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House Speaker Nancy Pelosi (D-Calif.), House Majority Leader Steny Hoyer (D-Md.) and Senate Minority Leader Chuck Schumer (D-N.Y.) said Wednesday that they walked out of a meeting with President Trump about Turkey's military invasion after he suggested that there was no plan to contain ISIS in Syria and attacked Pelosi in a "nasty diatribe."

"You're going to hear the president say we walked out. We were offended deeply by his treatment of the speaker of the House of Representatives. The president in my view has created a crisis in the Middle East. A crisis that undermines the world's confidence in America. This crisis required a rational, reasonable discussion between those of us elected by the American people to set policy. Unfortunately, the meeting deteriorated into a diatribe, as Leader Schumer has said, and very offensive accusations being made by the president of the United States. I have served with six presidents. I have been in many, many, many meetings like this. Never have I seen a president treat so disrespectfully a co-equal branch of the government of the United States. 
— House Majority Leader Steny Hoyer

Why it matters: Pelosi suggested that Trump was "shaken up" after the House voted overwhelmingly and in bipartisan fashion to condemn his decision to move U.S. troops out of northern Syria. Democrats and Republicans alike, including those like Sen. Lindsey Graham who have been among Trump's most loyal defenders, have lobbed intense criticism at the president over allegations that he has abandoned the Kurds.

  • Trump defended the decision at a press conference on Wednesday, claiming that the Kurds — who the U.S. allied with in the fight against ISIS — are "not angels," and that Russia and the Syrian government will protect them from Turkey's military offensive.

Between the lines: This was the first face-to-face meeting between Trump and Pelosi since House Democrats launched a formal impeachment inquiry. The Washington Post notes that Trump has previously maintained a veneer of respect toward Pelosi because she acted as a buffer against impeachment for so long.

According to a Democratic source, Trump started the meeting with a "bombastic" monologue that included bragging about his letter to Turkish President Recep Tayyip Erdoğan, claiming he had "agreed" to take part in the meeting when it was, in fact, called by the White House. Trump also suggested that that there are communists in Syria and that Democrats would like that.

  • At one point, Trump told Pelosi: "I hate ISIS more than you do." Schumer later asked about his plan for Syria, and Trump said: "Our plan is to keep the American people safe." Pelosi responded: "That's not a plan. That's a goal."   
  • Trump tried to blame President Obama for the situation in Syria and called Pelosi a "third-grade politician."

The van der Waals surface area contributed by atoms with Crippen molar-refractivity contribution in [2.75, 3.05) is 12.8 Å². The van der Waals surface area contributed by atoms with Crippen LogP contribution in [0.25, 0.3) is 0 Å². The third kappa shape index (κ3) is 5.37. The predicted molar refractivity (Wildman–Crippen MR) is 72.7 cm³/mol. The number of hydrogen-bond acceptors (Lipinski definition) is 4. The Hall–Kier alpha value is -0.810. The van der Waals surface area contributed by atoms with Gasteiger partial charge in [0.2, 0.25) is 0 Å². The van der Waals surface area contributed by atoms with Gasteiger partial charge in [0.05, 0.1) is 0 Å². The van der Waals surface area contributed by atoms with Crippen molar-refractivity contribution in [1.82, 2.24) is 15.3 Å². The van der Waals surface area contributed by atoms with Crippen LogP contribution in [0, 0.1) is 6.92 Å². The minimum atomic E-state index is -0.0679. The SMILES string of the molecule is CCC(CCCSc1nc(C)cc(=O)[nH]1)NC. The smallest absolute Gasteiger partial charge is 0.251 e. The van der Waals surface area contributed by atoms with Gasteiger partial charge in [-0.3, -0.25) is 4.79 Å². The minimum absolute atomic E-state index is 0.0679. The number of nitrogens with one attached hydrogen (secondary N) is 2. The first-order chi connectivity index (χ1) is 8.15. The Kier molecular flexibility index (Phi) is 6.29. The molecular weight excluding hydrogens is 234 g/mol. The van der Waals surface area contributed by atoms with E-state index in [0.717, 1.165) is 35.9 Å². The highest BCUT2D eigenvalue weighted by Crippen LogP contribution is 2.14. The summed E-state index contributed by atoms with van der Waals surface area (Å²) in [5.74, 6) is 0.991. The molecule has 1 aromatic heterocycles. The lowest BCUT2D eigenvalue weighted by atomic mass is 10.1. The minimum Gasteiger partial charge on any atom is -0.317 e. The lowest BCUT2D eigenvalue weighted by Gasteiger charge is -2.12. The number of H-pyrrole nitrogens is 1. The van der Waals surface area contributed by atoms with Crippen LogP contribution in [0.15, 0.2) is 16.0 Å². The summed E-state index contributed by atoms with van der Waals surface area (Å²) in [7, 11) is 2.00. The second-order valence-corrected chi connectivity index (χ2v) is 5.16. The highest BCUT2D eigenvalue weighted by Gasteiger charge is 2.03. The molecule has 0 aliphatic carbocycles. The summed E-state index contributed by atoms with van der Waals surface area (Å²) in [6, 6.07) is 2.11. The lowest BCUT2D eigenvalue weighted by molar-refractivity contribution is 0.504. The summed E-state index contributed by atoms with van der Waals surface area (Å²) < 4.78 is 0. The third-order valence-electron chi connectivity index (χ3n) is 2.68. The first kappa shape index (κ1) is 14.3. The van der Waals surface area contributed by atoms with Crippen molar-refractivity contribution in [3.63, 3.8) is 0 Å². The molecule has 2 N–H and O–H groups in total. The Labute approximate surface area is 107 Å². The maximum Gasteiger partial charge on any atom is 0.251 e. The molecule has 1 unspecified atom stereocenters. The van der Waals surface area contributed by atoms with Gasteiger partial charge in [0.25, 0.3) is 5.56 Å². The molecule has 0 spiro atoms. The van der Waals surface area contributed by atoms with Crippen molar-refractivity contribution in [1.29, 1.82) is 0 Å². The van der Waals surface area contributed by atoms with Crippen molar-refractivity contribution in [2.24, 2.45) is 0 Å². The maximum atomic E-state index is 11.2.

• Hoyer responded, "This is not useful," before he and Pelosi stood and left the meeting. As they left, Trump stated, "Goodbye, we'll see you at the polls." Schumer left shortly after.

The other side: House Minority Leader Kevin McCarthy (R-Calif.) told reporters that Pelosi "stormed out of the meeting" and sought to make it "unproductive" and "political" in a moment of crisis.

  • The White House said in a statement: "The President was measured, factual and decisive, while Speaker Pelosi's decision to walk out was baffling. ... While Democratic leadership chose to storm out and get in front of the cameras to whine, everyone else in the meeting chose to stay in the room and work on behalf of this country."

Go deeper: Trump attacks Lindsey Graham for criticism of Syria policy

Go deeper

Updated 3 hours ago - World

In photos: Pope Francis spreads message of peace on first trip to Iraq

Pope Francis waving as he arrives near the ruins of the Syriac Catholic Church of the Immaculate Conception (al-Tahira-l-Kubra), in the old city of Iraq's northern Mosul on March 7. Photo: Vincenzo Pinto/AFP via Getty Images

Pope Francis was on Sunday visiting areas of northern Iraq once held by Islamic State militants.

Why it matters: This is the first-ever papal trip to Iraq. The purpose of Francis' four-day visit is largely intended to reassure the country's Christian minority, who were violently persecuted by ISIS, which controlled the region from 2014-2017.

Cuomo faces fresh misconduct allegations from former aides

New York Gov. Andrew Cuomo during a February press conference in New York City. Photo: Seth Wenig/Pool/AFP via Getty Images

The office of New York Gov. Andrew Cuomo (D) was on Saturday facing fresh accusations of misconduct against his staff, including further allegations of inappropriate behavior against two more women. His office denies the claims.

Driving the news: The Washington Post reported Cuomo allegedly embraced an aide when he led the U.S. Department of Housing and Urban Development and that two male staffers who worked for him in the governor's office accused him of routinely berating them "with explicit language."

In photos: Protesters rally for George Floyd ahead of Derek Chauvin's trial

Chaz Neal, a Redwing community activist, outside the Minnesota Governor's residence during a protest in support of George Floyd in St.Paul, Minnesota, on March 6. Photo: Kerem Yucel/AFP via Getty Images

Dozens of protesters were rallying outside the Minnesota governor's mansion in St Paul Saturday, urging justice for George Floyd ahead of former Minneapolis police officer Derek Chauvin's trial over the 46-year-old's death.

The big picture: Chauvin faces charges for second-degree murder and manslaughter over Floyd's death last May, which ignited massive nationwide and global protests against racism and for police reform. His trial is due to start this Monday, with jury selection procedures.